Click name to view affiliation
The effect of vitamin and mineral supplementation was studied over 7 to 8 months of training and competition in 82 athletes from four sports: basketball, gymnastics, rowing, and swimming. Matched subgroups were formed and a double-blind design used, with subgroups being given either the supplementation or a placebo. All athletes were monitored to ensure that the recommended daily intakes (RDI) of vitamins and minerals were provided by diet alone. Sport-specific and some common tests of strength as well as aerobic and anaerobic fitness were performed. Coaches' assessment of improvement was also obtained. The only significant effect of supplementation was observed in the female basketball players, in which the supplementation was associated with increased body weight, skinfold sum, and jumping ability. A significant increase in skinfold sum was also demonstrated over the whole group as a result of supplementation. In general, however, this study provided little evidence of any effect of supplementation to athletic performance for athletes consuming the dietary RDIs.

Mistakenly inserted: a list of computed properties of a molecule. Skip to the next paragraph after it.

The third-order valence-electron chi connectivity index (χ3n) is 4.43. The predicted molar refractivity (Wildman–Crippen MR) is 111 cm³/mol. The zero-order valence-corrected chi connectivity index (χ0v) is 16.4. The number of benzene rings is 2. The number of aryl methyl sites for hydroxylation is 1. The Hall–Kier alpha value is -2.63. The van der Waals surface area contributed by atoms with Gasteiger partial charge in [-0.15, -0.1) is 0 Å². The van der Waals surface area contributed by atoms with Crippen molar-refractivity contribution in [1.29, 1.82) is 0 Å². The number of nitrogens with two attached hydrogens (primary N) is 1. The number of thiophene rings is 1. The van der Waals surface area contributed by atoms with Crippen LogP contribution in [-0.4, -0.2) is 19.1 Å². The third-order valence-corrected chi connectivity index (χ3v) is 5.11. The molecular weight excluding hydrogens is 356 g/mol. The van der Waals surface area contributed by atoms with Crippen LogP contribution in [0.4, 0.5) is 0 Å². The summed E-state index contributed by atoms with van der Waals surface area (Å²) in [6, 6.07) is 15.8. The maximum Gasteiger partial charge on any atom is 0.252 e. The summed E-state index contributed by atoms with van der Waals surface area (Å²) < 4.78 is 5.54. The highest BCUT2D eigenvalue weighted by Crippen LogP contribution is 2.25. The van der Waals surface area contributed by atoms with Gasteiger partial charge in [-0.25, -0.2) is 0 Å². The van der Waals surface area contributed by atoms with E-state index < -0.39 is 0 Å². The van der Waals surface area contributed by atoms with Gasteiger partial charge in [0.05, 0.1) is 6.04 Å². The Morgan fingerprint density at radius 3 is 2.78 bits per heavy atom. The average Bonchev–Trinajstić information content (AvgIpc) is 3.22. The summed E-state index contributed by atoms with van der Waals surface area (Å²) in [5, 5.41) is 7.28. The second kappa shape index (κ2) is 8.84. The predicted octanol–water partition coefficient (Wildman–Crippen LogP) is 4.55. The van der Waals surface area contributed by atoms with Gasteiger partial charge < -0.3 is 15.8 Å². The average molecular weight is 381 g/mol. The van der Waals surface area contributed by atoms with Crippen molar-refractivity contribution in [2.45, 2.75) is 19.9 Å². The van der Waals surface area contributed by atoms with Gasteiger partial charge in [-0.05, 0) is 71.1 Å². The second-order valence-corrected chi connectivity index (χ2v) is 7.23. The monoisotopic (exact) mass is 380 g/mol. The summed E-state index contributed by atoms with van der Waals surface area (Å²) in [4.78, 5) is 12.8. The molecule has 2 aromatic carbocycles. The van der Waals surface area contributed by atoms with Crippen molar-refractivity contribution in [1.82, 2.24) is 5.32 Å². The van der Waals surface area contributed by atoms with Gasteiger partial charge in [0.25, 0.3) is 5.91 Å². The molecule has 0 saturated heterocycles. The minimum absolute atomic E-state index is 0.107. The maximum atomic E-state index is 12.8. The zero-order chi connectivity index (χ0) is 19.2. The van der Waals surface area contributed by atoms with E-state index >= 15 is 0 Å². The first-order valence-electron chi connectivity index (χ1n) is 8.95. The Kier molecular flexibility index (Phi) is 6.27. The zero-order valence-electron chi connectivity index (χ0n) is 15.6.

Telford and Hahn are with the Dept. of Physiology and Applied Nutrition at the Australian Institute of Sport, Box 176, Belconnen, ACT 2616 Australia. Catchpole is with the Dept. of Mathematics, University College, Univ. of New South Wales, Australia. Deakin is with the Dept. of Applied Science, Univ. of Canberra. Plank is with the School of information Technology, Univ. of Southern Queensland.